Tag Archives: whenjobs

Goaljobs, part 4

In part 3 I described how to write targets which can access network resources, and how to use memoization to make them run fast. In this (last) part of the series, I’ll describe the final feature of goaljobs — periodic jobs.

If you wanted to use make to monitor a git repository and do a build when a new commit appears there would I guess be three choices: You could just run the make command manually over and over again. You could have a git hook that runs make. Or you have a cron job the periodically checks the git repository.

The git hook is the ideal solution for goaljobs too, but goaljobs also has cron-like periodic jobs built in, and they are very easy to use:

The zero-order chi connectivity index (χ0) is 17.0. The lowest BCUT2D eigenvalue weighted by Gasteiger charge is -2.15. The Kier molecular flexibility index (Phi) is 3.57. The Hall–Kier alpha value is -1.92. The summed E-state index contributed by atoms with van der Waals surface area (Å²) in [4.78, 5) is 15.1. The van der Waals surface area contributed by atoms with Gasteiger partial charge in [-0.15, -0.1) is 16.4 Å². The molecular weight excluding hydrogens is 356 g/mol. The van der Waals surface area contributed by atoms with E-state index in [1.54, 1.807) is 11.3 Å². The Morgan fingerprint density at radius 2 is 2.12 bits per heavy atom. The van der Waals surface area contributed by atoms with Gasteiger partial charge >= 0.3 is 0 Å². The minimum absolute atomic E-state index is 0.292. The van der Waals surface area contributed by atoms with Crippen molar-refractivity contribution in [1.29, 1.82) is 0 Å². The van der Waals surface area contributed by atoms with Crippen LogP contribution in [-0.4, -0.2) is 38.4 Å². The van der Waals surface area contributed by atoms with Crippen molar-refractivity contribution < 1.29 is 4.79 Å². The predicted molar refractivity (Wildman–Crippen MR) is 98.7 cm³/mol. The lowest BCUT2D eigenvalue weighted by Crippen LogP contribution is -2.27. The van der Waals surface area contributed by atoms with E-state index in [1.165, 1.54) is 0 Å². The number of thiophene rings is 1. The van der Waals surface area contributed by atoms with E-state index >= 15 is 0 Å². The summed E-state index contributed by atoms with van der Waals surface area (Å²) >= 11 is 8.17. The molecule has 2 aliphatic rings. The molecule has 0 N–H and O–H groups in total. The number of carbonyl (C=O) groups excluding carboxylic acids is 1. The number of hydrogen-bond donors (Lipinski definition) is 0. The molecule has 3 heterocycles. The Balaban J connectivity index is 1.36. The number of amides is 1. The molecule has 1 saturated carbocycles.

every 30 minutes (fun () ->
  let commit =
    shout "cd %s && git rev-parse HEAD" repo in
  require (git_commit_tested commit)

every 30 minutes is self-explanatory (right?). The function that runs every half-an-hour is two lines of code. The first line uses shout to run a shell command and capture the output. In this case git prints the current commit. The second command requires that the git_commit_tested goal is reached for this commit.

One way to implement this goal would be:

let goal git_commit_tested commit =
  let key = sprintf "repo-tested-%s" commit in
  target (memory_exists key);

  sh "
      git clone %s test
      cd test
      make check
  " repo_url;

  memory_set key "1"